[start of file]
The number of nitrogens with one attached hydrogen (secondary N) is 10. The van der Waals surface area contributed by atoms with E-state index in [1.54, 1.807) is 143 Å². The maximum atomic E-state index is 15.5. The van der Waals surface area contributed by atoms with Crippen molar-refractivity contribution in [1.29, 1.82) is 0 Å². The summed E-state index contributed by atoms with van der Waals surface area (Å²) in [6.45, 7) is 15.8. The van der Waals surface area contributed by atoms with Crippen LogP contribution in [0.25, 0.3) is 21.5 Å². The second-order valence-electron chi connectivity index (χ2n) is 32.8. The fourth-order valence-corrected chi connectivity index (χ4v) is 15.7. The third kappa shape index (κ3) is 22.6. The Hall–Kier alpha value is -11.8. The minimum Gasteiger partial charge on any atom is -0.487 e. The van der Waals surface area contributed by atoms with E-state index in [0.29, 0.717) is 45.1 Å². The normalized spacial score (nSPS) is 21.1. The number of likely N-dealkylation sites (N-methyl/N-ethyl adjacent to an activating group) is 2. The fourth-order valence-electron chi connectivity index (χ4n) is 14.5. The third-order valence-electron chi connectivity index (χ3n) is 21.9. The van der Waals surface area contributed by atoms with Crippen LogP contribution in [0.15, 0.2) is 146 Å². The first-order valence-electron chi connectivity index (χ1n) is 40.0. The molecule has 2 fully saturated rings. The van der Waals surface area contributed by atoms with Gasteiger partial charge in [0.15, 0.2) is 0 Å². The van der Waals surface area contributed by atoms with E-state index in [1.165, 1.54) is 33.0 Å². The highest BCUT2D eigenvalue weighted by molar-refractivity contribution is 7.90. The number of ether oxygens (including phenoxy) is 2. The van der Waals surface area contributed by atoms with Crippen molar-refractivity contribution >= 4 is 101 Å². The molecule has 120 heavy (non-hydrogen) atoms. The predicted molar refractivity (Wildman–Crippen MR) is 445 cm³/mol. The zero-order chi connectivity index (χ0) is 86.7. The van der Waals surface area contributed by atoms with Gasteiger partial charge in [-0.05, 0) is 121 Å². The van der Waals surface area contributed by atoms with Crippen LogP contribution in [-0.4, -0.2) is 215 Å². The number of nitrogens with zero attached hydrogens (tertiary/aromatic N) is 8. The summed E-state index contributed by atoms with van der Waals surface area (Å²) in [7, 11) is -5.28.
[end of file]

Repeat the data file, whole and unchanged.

The number of nitrogens with one attached hydrogen (secondary N) is 10. The van der Waals surface area contributed by atoms with E-state index in [1.54, 1.807) is 143 Å². The maximum atomic E-state index is 15.5. The van der Waals surface area contributed by atoms with Crippen molar-refractivity contribution in [1.29, 1.82) is 0 Å². The summed E-state index contributed by atoms with van der Waals surface area (Å²) in [6.45, 7) is 15.8. The van der Waals surface area contributed by atoms with Crippen LogP contribution in [0.25, 0.3) is 21.5 Å². The second-order valence-electron chi connectivity index (χ2n) is 32.8. The fourth-order valence-corrected chi connectivity index (χ4v) is 15.7. The third kappa shape index (κ3) is 22.6. The Hall–Kier alpha value is -11.8. The minimum Gasteiger partial charge on any atom is -0.487 e. The van der Waals surface area contributed by atoms with E-state index in [0.29, 0.717) is 45.1 Å². The normalized spacial score (nSPS) is 21.1. The number of likely N-dealkylation sites (N-methyl/N-ethyl adjacent to an activating group) is 2. The fourth-order valence-electron chi connectivity index (χ4n) is 14.5. The third-order valence-electron chi connectivity index (χ3n) is 21.9. The van der Waals surface area contributed by atoms with Crippen LogP contribution in [0.15, 0.2) is 146 Å². The first-order valence-electron chi connectivity index (χ1n) is 40.0. The molecule has 2 fully saturated rings. The van der Waals surface area contributed by atoms with Gasteiger partial charge in [0.15, 0.2) is 0 Å². The van der Waals surface area contributed by atoms with E-state index in [1.165, 1.54) is 33.0 Å². The highest BCUT2D eigenvalue weighted by molar-refractivity contribution is 7.90. The number of ether oxygens (including phenoxy) is 2. The van der Waals surface area contributed by atoms with Crippen molar-refractivity contribution >= 4 is 101 Å². The molecule has 120 heavy (non-hydrogen) atoms. The predicted molar refractivity (Wildman–Crippen MR) is 445 cm³/mol. The zero-order chi connectivity index (χ0) is 86.7. The van der Waals surface area contributed by atoms with Gasteiger partial charge in [-0.05, 0) is 121 Å². The van der Waals surface area contributed by atoms with Crippen LogP contribution in [-0.4, -0.2) is 215 Å². The number of nitrogens with zero attached hydrogens (tertiary/aromatic N) is 8. The summed E-state index contributed by atoms with van der Waals surface area (Å²) in [7, 11) is -5.28.